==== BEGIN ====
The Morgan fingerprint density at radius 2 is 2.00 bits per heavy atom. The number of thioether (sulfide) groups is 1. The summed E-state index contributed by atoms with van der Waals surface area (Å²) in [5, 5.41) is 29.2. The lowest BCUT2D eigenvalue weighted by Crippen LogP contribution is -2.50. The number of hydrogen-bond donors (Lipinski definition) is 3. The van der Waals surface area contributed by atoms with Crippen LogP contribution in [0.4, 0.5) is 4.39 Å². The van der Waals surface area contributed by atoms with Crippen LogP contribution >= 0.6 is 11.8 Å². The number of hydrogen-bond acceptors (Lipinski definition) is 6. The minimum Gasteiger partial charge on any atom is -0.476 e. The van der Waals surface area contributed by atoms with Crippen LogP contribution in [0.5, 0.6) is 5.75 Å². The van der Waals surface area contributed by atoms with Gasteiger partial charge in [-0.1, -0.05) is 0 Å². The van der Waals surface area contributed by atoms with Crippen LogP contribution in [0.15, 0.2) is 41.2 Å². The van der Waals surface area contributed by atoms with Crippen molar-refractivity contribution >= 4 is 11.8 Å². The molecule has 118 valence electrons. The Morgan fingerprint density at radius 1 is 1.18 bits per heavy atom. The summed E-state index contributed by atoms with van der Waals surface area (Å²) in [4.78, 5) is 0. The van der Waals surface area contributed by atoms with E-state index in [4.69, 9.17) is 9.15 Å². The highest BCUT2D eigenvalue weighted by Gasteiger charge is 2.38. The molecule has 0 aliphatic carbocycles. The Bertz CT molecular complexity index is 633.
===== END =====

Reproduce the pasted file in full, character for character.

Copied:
The Morgan fingerprint density at radius 2 is 2.00 bits per heavy atom. The number of thioether (sulfide) groups is 1. The summed E-state index contributed by atoms with van der Waals surface area (Å²) in [5, 5.41) is 29.2. The lowest BCUT2D eigenvalue weighted by Crippen LogP contribution is -2.50. The number of hydrogen-bond donors (Lipinski definition) is 3. The van der Waals surface area contributed by atoms with Crippen LogP contribution in [0.4, 0.5) is 4.39 Å². The van der Waals surface area contributed by atoms with Crippen LogP contribution >= 0.6 is 11.8 Å². The number of hydrogen-bond acceptors (Lipinski definition) is 6. The minimum Gasteiger partial charge on any atom is -0.476 e. The van der Waals surface area contributed by atoms with Crippen LogP contribution in [0.5, 0.6) is 5.75 Å². The van der Waals surface area contributed by atoms with Gasteiger partial charge in [-0.1, -0.05) is 0 Å². The van der Waals surface area contributed by atoms with Crippen LogP contribution in [0.15, 0.2) is 41.2 Å². The van der Waals surface area contributed by atoms with Crippen molar-refractivity contribution >= 4 is 11.8 Å². The molecule has 118 valence electrons. The Morgan fingerprint density at radius 1 is 1.18 bits per heavy atom. The summed E-state index contributed by atoms with van der Waals surface area (Å²) in [4.78, 5) is 0. The van der Waals surface area contributed by atoms with E-state index in [4.69, 9.17) is 9.15 Å². The highest BCUT2D eigenvalue weighted by Gasteiger charge is 2.38. The molecule has 0 aliphatic carbocycles. The Bertz CT molecular complexity index is 633.